The Humorous in Arabic, Persian, and Turkish Narrative
Edited by Dominic Parviz Brookshaw
The essays in Ruse and Wit examine in detail a wide range of texts (from nonsensical prose, to ribald poetry, titillating anecdotes, edifying plays, and journalistic satire) that span the best part of a millennium of humorous and satirical writing in the Islamic world, from classical Arabic to medieval and modern Persian, and Ottoman Turkish (and by extension Modern Greek). While acknowledging significant elements of continuity in the humorous across distinct languages, divergent time periods, and disparate geographical regions, the authors have not shied away from the particular and the specific. When viewed collectively, the findings presented in the essays collected here underscore the belief that humor as evidenced in Arabic, Persian, and Turkish narrative is a culturally modulated phenomenon, one that demands to be examined with reference to its historical framework and one that, in turn, communicates as much about those who produced humor as it does about those who enjoyed it.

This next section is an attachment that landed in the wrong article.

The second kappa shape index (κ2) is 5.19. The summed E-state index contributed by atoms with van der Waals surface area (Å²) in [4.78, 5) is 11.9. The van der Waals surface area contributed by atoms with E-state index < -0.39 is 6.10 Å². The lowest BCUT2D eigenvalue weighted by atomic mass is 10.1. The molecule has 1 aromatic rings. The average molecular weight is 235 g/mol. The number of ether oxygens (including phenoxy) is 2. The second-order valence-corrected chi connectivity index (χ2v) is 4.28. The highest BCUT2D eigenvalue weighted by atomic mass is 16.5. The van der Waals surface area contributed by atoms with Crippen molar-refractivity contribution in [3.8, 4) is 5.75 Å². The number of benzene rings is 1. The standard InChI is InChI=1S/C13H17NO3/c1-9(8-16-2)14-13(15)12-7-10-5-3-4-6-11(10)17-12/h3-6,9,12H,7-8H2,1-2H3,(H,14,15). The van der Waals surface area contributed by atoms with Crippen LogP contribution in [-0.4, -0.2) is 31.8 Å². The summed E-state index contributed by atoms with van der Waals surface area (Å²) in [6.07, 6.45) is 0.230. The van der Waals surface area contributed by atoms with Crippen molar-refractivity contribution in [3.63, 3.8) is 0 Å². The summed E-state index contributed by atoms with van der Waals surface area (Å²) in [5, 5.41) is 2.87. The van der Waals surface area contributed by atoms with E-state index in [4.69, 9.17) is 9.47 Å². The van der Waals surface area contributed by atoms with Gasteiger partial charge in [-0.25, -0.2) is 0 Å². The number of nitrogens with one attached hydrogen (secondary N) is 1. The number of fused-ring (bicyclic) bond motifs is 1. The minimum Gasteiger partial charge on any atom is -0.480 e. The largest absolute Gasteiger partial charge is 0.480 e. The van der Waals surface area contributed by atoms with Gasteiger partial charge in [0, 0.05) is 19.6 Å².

This book was edited by Dominic Parviz Brookshaw, Assistant Professor of Comparative Literature and Persian Literature in Stanford’s Department of Comparative Literature where teaches courses on modern and medieval Persian literature and pre-modern Islamic culture.
|The book'd editor Dominic Parviz Brookshaw|
To purchase the book, go to http://www.hup.harvard.edu/catalog.php?isbn=9780674066700